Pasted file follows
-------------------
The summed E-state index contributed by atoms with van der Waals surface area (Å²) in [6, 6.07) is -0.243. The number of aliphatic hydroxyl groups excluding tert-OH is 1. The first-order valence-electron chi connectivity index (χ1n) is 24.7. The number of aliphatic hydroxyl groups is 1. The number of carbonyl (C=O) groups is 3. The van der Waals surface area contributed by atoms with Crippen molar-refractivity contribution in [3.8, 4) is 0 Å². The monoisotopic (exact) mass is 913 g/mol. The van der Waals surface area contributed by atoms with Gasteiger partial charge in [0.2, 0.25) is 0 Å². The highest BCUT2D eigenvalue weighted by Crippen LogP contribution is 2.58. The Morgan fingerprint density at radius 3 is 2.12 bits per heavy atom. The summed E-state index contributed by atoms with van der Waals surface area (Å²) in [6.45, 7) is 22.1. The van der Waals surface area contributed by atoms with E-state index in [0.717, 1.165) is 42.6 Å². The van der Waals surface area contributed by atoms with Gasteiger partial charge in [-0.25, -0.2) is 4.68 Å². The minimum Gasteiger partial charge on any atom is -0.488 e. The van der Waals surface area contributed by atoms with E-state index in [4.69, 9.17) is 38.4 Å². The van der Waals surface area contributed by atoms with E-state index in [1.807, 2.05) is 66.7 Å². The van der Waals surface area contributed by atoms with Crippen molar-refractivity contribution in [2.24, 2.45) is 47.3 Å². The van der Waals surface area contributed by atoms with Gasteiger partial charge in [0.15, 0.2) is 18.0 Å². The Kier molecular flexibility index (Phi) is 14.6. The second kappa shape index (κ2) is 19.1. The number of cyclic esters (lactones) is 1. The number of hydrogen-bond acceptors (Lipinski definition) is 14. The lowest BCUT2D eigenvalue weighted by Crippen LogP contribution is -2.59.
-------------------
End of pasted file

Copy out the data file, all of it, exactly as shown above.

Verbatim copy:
The summed E-state index contributed by atoms with van der Waals surface area (Å²) in [6, 6.07) is -0.243. The number of aliphatic hydroxyl groups excluding tert-OH is 1. The first-order valence-electron chi connectivity index (χ1n) is 24.7. The number of aliphatic hydroxyl groups is 1. The number of carbonyl (C=O) groups is 3. The van der Waals surface area contributed by atoms with Crippen molar-refractivity contribution in [3.8, 4) is 0 Å². The monoisotopic (exact) mass is 913 g/mol. The van der Waals surface area contributed by atoms with Gasteiger partial charge in [0.2, 0.25) is 0 Å². The highest BCUT2D eigenvalue weighted by Crippen LogP contribution is 2.58. The Morgan fingerprint density at radius 3 is 2.12 bits per heavy atom. The summed E-state index contributed by atoms with van der Waals surface area (Å²) in [6.45, 7) is 22.1. The van der Waals surface area contributed by atoms with E-state index in [0.717, 1.165) is 42.6 Å². The van der Waals surface area contributed by atoms with Gasteiger partial charge in [-0.25, -0.2) is 4.68 Å². The minimum Gasteiger partial charge on any atom is -0.488 e. The van der Waals surface area contributed by atoms with E-state index in [4.69, 9.17) is 38.4 Å². The van der Waals surface area contributed by atoms with E-state index in [1.807, 2.05) is 66.7 Å². The van der Waals surface area contributed by atoms with Crippen molar-refractivity contribution in [2.24, 2.45) is 47.3 Å². The van der Waals surface area contributed by atoms with Gasteiger partial charge in [0.15, 0.2) is 18.0 Å². The Kier molecular flexibility index (Phi) is 14.6. The second kappa shape index (κ2) is 19.1. The number of cyclic esters (lactones) is 1. The number of hydrogen-bond acceptors (Lipinski definition) is 14. The lowest BCUT2D eigenvalue weighted by Crippen LogP contribution is -2.59.